The building has a Texas-sized — and shaped — pool and a clubhouse. Across the street is a golf course. And a golf cart ride away is a helicopter landing pad that residents use to speed to their weekend homes.

The views of the track from the condos are spectacular, but they aren’t cheap: Prices for the units range from $325,000 to $1.1 million. And, as with the luxury suites, the condos frequently are not busy. Some units are occupied year-round by residents, but others only during the few times each season when events are held at the track.

The setup is similar at the Atlanta Motor Speedway, where Tara Place has 46 two- and three-bedroom condos that offer views of the track.

The penthouse apartment’s spiral staircase leads to the roof, where a bar and captain’s chairs provide a comfortable and panoramic view of the 1.5-mile racing oval.

For officials at NASCAR’s tracks, these upscale developments are new ways of competing for dollars.

“You can’t relax in this business. As soon as you do, you’re in danger of being passed,” Mr. Guthrie says. “We just have to be the best at what we do. I think the trend is, people want to be as comfortable as possible.”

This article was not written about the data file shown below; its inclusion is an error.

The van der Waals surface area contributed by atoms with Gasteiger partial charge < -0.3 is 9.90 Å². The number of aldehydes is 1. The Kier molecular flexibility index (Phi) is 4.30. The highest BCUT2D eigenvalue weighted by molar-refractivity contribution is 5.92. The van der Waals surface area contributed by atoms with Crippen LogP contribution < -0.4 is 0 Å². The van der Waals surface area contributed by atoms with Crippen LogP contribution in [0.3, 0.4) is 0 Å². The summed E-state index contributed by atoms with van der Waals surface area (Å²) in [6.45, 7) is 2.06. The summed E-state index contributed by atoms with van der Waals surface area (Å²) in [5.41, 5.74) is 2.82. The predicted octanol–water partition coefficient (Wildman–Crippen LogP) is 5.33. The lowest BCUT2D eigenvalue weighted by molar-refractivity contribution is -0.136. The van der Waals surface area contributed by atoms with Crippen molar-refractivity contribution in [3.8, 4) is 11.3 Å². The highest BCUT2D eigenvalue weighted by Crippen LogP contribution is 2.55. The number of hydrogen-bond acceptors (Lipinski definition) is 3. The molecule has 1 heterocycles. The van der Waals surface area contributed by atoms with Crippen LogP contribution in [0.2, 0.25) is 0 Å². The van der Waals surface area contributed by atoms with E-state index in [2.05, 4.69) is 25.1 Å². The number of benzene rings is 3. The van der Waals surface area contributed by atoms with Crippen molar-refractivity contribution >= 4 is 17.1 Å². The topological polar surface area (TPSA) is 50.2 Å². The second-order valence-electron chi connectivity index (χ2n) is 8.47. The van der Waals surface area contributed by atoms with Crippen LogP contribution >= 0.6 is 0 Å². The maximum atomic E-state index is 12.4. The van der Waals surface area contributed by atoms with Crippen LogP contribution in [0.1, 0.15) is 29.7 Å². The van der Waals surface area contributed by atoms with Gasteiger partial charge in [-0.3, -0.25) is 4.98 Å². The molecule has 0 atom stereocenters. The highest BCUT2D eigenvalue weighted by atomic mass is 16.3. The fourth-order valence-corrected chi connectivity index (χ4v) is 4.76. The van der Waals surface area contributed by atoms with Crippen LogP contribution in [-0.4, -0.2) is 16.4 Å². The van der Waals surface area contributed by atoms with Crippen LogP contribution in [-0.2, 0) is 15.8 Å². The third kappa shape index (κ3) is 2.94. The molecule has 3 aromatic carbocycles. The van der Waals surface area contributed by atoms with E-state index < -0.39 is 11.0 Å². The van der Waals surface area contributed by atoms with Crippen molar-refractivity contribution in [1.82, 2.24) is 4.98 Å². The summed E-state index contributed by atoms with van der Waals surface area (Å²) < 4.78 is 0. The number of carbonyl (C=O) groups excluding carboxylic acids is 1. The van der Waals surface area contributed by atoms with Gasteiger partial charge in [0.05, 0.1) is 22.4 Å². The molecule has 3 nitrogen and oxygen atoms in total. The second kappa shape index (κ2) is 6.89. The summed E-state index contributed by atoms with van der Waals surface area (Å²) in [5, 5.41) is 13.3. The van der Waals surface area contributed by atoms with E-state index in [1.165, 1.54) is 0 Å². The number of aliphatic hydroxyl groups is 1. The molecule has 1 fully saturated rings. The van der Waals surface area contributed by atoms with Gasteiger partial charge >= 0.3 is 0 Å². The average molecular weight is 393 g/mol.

Big welcome mat

At the Texas Motor Speedway, that trend would lead fans to Turn 1 and the Speedway Club, which bills itself as “the place where elegance and acceleration meet.”

In the three-tiered dining room overlooking the track, the chandeliers are Italian crystal, the dance floor Italian marble and the menu not exactly from the heart of Texas: grilled basil prawns, Tuscany chicken roulade and pan-seared sea bass with orzo pasta.

A giant, cantilevered window stretches from floor to ceiling, providing a close-up view of the action. Nearby is a lounge with live entertainment; another floor features a 26,000-square-foot ballroom.

The Speedway Club’s health club and spa, like the dining room, is open year-round. It provides personal trainers, aerobics and kickboxing classes, exercise equipment, saunas, hot tubs, child care services, massage therapy, manicure services and tanning beds.

The club’s initiation fee ranges from $1,500 to $37,000, depending on type of membership. Yearly membership fees also are charged, and a minimum level of spending is required on food and beverages.

Still, this rapidly expanding sport sees plenty of room for growth — and for fans of all wallet sizes.

“We were fortunate in racing that our playing fields were bigger than other sports, a mile and a half instead of 100 yards,” Mr. Wheeler says. “We can put in enough seats where we got a place for the guy who works at the plant, his boss, a place for the guy who owns the plant and a place for the people who invest in the plant.”

Eric Fisher contributed to this report.